Robert Redford strides across the screen in The Last Castle in that way that reminds us that he’s not just a movie star—he’s an icon. As Eugene Irwin, a court-martialed U.S. Army general turned military prison inmate, Redford occupies the moral high ground as though it were his birthright to peer down beneficently on us from above. Although he was 64 when the film was shot, golden boy heroism radiates from his pores.
Through no fault of his own, Redford’s cinematic presence has always been about the whole physical presence of the man—the hair, the twinkle in the eye, the smile. No matter how canny a performer he has become over a 35-year film career, his persona limits his on-screen flexibility. As a man of uncertain motivations, he’s awfully hard to buy.
Forty years ago, an iconic casting would have been the perfect choice for The Last Castle. It would have been a simple tale of right vs. wrong, with John Wayne or Steve McQueen cast as the protagonist fighting for justice and dignity against a corrupt penal system. But the makers of The Last Castle want their film to be a redemption tale, centered around a character played by Robert Redford—and who among us can really believe Robert Redford needs to be redeemed?
What we learn of Gen. Irwin is that he’s a military legend—Vietnam POW, Gulf War commander and the guy who literally wrote the book on combat leadership. Sentenced to 10 years—for reasons slow to be revealed—at a military prison called “The Castle,” Irwin meets Col. Winter (James Gandolfini), the prison warden who idolizes Irwin to the point of wanting him to autograph that literal book on combat leadership he wrote. Unfortunately, the admiration is not mutual—Irwin and his fellow inmates despise Winter’s methods, which include lethal violence when the mood strikes him. Though the incarcerated ex-soldiers are supposed to live in a rankless society, Irwin gradually begins to win them over to the idea that they deserve better than Winter. They’re not animals, dammit—they’re soldiers.
The psychological gamesmanship between Irwin and Winter forms the core of The Last Castle, and when it heats up, the whole film ignites. Gandolfini, known to most from The Sopranos and other goombah tough-guy roles, offers a wicked change of pace with his work as Winter. A career soldier who’s never seen a moment of actual combat, he’s a mass of insecurities when faced with a real war hero. Gandolfini plays Winter as a passive-aggressive desk jockey with a streak of sadism that comes through when the fragile illusion of his authority is shaken. Imagine the most ineffectual boss you’ve ever had with the ability to fire rubber bullets at you when you crossed him.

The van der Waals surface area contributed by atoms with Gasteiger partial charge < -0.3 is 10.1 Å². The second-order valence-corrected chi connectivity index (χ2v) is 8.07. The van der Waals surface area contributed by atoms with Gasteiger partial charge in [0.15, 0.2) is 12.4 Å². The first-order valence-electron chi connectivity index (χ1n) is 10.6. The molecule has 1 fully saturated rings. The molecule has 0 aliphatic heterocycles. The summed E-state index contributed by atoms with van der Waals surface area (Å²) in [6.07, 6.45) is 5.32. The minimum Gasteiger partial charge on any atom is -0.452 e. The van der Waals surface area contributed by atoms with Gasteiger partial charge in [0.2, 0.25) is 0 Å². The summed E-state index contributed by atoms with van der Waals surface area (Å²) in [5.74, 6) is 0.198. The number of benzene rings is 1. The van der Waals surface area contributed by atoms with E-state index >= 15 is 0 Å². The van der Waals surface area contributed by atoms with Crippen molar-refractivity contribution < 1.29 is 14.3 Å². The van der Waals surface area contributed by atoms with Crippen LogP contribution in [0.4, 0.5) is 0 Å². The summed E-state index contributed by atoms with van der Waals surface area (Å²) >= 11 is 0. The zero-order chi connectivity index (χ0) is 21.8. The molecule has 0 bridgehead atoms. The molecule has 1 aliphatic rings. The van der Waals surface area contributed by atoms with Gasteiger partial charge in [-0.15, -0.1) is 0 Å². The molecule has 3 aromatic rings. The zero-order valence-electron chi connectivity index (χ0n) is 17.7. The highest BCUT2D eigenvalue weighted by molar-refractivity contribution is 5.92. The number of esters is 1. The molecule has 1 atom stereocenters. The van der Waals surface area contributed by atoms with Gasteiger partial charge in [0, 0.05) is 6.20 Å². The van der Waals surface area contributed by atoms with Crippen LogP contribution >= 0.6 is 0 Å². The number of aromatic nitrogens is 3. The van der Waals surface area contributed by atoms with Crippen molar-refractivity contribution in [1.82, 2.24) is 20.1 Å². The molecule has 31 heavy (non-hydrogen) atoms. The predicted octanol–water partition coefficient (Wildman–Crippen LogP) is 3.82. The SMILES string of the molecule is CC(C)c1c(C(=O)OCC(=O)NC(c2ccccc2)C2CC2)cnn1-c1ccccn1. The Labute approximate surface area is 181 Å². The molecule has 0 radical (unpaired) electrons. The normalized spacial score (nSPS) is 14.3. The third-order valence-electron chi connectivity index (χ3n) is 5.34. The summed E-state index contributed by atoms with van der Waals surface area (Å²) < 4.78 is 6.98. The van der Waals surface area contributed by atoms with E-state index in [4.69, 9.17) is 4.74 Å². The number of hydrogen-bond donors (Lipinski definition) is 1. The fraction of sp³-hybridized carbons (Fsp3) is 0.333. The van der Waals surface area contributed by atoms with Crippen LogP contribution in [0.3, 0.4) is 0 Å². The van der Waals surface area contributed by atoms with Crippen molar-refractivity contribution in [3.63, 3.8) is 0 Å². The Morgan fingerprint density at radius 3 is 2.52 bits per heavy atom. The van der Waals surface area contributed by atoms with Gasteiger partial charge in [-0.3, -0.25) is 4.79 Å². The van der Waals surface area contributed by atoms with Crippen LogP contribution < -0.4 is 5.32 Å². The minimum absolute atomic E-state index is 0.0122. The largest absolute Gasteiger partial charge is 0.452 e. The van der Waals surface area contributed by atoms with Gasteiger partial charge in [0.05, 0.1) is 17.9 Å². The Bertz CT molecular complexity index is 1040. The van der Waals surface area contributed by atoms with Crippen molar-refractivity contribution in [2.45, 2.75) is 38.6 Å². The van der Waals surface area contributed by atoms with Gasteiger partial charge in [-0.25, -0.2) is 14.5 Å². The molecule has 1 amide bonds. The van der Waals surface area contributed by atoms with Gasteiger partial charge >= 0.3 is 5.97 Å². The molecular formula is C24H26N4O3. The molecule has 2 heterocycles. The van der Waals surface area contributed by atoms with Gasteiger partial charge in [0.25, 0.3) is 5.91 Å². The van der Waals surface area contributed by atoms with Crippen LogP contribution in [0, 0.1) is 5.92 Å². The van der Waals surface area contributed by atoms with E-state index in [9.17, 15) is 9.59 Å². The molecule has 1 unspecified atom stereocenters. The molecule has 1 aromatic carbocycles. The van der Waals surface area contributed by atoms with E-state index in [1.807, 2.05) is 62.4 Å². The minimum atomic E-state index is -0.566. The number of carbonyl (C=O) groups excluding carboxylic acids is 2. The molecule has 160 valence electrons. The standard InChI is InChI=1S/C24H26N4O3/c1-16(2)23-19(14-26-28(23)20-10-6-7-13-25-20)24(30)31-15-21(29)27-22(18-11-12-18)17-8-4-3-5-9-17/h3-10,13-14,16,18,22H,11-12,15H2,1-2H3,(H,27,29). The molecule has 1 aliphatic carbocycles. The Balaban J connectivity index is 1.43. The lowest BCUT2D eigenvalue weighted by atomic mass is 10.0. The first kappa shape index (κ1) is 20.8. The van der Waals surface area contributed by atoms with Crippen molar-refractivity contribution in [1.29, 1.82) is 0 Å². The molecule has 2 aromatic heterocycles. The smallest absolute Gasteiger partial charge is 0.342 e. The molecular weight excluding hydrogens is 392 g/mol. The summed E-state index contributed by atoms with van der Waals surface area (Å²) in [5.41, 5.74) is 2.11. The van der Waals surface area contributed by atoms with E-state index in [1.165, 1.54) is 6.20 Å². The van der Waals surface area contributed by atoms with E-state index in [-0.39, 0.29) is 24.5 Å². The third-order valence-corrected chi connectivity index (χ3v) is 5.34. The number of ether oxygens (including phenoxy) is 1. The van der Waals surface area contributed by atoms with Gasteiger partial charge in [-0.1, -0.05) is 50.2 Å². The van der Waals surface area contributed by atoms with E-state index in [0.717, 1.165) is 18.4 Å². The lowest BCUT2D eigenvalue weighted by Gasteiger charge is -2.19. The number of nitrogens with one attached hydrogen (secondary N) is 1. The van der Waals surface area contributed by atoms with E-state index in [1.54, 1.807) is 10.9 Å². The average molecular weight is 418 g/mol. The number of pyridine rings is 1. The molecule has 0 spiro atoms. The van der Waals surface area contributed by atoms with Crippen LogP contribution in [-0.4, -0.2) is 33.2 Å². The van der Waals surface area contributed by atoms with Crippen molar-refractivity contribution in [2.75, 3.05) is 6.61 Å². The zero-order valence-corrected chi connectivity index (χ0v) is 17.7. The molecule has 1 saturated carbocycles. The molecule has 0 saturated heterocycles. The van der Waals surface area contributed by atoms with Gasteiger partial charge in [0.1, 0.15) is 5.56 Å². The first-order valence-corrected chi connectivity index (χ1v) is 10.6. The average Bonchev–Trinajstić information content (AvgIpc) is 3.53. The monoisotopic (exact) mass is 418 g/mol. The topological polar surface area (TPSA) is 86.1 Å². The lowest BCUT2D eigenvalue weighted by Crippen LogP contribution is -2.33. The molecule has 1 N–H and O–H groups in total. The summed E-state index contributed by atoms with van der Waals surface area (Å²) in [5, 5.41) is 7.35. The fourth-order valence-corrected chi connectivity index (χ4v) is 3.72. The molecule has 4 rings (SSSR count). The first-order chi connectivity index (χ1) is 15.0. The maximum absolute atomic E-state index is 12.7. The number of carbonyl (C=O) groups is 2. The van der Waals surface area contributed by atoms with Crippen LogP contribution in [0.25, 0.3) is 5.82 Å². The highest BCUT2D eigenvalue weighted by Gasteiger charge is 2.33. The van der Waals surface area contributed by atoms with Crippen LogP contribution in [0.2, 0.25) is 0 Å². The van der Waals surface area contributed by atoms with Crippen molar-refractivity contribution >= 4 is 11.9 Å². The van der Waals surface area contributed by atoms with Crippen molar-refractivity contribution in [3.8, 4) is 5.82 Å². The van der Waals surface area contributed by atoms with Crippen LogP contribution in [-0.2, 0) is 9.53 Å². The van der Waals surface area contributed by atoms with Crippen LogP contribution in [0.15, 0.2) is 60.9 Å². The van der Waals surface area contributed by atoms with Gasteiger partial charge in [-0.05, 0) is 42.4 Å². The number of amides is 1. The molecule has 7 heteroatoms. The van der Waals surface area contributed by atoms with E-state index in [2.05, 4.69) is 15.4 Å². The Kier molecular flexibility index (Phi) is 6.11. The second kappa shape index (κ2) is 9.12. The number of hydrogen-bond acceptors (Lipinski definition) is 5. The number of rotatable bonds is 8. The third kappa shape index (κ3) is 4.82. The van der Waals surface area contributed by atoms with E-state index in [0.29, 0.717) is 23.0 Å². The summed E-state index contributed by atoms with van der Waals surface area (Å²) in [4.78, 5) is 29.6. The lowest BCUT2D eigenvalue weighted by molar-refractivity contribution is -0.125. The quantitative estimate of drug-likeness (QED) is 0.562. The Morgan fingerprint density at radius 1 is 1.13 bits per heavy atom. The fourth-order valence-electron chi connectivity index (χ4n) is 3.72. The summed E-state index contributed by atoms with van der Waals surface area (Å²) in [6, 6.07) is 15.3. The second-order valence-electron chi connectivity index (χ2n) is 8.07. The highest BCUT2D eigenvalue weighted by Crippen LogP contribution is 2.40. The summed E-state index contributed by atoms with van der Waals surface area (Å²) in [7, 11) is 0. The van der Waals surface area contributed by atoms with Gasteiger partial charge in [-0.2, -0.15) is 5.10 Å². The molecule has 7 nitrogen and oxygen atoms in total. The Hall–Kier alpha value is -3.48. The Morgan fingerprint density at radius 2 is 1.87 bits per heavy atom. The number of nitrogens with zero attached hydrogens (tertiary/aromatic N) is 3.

On the other side of the chessboard is Irwin, and it’s here that the game begins to break down. Early scenes set up the idea that Irwin has a bit of arrogant swagger to him. He has been an absentee father to his grown daughter (an uncredited Robin Wright Penn), sneers at Winter’s collection of military memorabilia as trivializing warfare, and appears fond of trusting his own judgment over reliable military intelligence data. That’s the attitude that landed him at “The Castle” in the first place, and that’s the attitude he’ll need to overcome on his dramatic character arc journey.
But Redford can’t seem to play the part without being the hero from the outset. His actions—propping up the self-esteem of a stuttering ex-Marine (Clifton Collins Jr.), insisting that the men behave as soldiers, refusing to accept a more lenient punishment when it’s offered to him—invariably come off as selfless. He’s rallying the troops not because he’s a power-monger who always thinks he knows what’s best, but because he cares.
That’s the sort of message you’d expect for an era that may be eager for simpler portrayals of military honor and decency, and it’s occasionally quite clear that director Rod Lurie (The Contender) wants nothing more than that kind of simplicity. There’s certainly plenty of simplicity on display during the climactic rebellion, in which the prisoners roll out a makeshift armory that would make MacGyver green with envy. Never mind that it’s more fun for an audience to see how the men jerry-rigged a working catapult instead of having it materialize out of thin air. Lurie only has time for the guts of the assault, pure action film mayhem that conveniently ignores why Winter’s guards continue beating the cafeteria tray/shields of the prisoners with their truncheons when exposed kneecaps are hovering mere inches below.
If The Last Castle still manages to be sporadically satisfying, it’s because you can see the kind of film it would have been in 1960 bumping hard up against its contemporary counterpart. The types are neatly drawn—the simpleton, the cynic, the brute—with You Can Count on Me’s talented Mark Ruffalo slumming in Brando-does-Ensign Pulver style as the prison’s bookie. The confrontations are staged to whip the audience into a lather of whooping and clapping, and some manage to do exactly that.
But then you see Gandolfini do his thing, and peek around the edges of the Redford mystique to see the edgier character lurking beneath. It’s not 1960—contemporary dramas just can’t tease with ambiguity, only to deliver Midnight in the Prison of Good and Evil. As appealing as black-and-white moral struggle may be post-Sept. 11, The Last Castle sets up camp as a shades-of-gray kinda tale about a shades-of-gray kinda guy. The only shades of gray about Robert Redford are those creeping into the golden hair of the Sundance Kid.
The Last Castle (R) HH Directed by Rod Lurie. Starring Robert Redford, James Gandolfini and Mark Ruffalo.